2010 STRIPER TOURNEY 2010 Striper Tournament: Fishing To Help The Fish. To fish in the 2nd annual Cape Fear River Watch Invitational Striper Tournament , anglers will have to get on the waitlist, in the event that an already registered angler can’t make it. Anglers on the wait list will also have first consideration for the 2011 tournament. Top prize of the Junior Angler essay contest is a spot in the tournament for a young angler (12-16 years of age) and an adult chaperone (value $1,000.) If you know a young person passionate about fishing then this is a golden opportunity. Planning for the gala banquet on the eve of the tourney (1/15) continues and some very special items are up for auction: original artwork, guided fishing charters, a 4’ long ship’s model and a top of the line Orvis Fly Rod and Reel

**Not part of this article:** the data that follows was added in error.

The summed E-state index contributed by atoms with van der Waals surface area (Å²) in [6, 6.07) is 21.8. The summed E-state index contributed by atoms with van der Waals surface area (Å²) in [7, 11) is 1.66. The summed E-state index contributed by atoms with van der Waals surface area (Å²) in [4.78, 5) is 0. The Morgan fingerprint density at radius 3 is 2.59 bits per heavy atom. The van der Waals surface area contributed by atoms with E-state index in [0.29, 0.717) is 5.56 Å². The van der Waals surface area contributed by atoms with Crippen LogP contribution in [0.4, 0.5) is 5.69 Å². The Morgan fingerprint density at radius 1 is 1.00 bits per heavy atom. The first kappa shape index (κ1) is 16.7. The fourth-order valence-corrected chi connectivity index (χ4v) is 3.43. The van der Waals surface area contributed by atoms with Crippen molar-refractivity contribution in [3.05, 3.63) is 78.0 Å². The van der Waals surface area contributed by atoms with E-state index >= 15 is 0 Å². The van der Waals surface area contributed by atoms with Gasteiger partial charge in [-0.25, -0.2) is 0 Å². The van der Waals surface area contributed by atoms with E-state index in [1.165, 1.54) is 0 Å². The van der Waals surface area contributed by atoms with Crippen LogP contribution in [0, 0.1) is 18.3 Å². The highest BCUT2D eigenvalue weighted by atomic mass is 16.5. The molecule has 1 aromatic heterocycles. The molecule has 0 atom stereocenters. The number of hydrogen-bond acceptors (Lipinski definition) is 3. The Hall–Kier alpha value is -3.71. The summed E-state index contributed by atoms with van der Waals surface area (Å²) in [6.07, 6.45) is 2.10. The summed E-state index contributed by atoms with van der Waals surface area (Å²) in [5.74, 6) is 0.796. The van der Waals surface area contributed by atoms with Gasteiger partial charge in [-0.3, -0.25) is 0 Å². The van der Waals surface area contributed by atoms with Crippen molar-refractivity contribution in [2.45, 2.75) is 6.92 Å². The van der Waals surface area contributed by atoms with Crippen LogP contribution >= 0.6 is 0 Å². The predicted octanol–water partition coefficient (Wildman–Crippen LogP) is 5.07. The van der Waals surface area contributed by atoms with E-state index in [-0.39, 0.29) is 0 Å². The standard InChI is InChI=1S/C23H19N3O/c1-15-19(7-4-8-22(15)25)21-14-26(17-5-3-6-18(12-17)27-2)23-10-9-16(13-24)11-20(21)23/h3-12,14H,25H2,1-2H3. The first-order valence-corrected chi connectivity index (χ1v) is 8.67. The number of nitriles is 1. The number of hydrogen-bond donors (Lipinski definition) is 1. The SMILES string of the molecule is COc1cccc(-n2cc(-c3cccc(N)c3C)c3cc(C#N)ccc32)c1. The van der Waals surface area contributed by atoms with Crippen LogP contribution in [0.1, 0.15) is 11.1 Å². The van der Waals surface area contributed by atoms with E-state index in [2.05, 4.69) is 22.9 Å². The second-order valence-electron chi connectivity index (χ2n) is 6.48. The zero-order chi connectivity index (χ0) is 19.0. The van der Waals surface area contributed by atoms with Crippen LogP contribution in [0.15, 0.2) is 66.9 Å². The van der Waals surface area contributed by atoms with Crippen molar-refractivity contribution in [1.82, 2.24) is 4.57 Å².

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Film SUBVERSIVE FILM SERIES All movies are free at Juggling Gypsy on Castle Street, Sundays, 8pm. 1/10: Toxic Avenger: This is the story of Melvin, the Tromaville Health Club mop boy, who accidentals ends up in a vat of toxic waste. The devastating results then have a transmogrification effect, his alter ego is released, and the Toxic Avenger is born. • 1/17: Toxic Avenger 2 • 1/24: Canibal the Musical: The sole survivor of an ill-fated mining expedition tells how his taste for gold was replaced by that of human flesh. • 1/31: Plan 9 from Outerspace: Aliens resurrect dead humans as zombies and vampires to stop human kind from creating the Solaranite. the worst movie ever made. 763-2223 CINEMATIQUE Cinematique of Wilmington, a series of classic, foreign and notable films co-sponsored by WHQR and Thalian Hall Center for the Performing Arts, Inc., proudly announces its upcoming slate of films. Admission: $7. All films are screened in Historic Thalian Hall. • 1/10-13, 2010 (Sun– Wed) Crude Joe Berliner, the director of Brother’s Keeper, Paradise Lost and Some Kind of Monster, turns his attention to what may be the most important environmental lawsuit of our time. This cinéma-vérité documentary takes us from villages in the Amazon to NYC skyscrapers as two lawyers bring a class action lawsuit against Chevron for polluting an area in Ecuador causing cancer, water pollution and death. 105 Minutes. Unrated. In English, Spanish, A’ingae and Secoya with English subtitles. • 1/20-24, 2010 (Wed-Sun) Diva – When Diva debuted in the early 80’s, audiences were ready to abandon the French realism of the previous decade and embrace cinema du look. This reprinted and retranslated version is even more suited today. The appeal of director Jean-Jacques Beineix’s fast-paced thriller relies on its look – slick, sensual and expertly photographed. The story of the opera singer who never allowed herself to be recorded, the postman who secretly recorded her, and the mix-up when the recorded tape is mixed up with one confirming criminal activity make for an energetic story line. Starring Frederic Andrei, Wilhelmenia Wiggins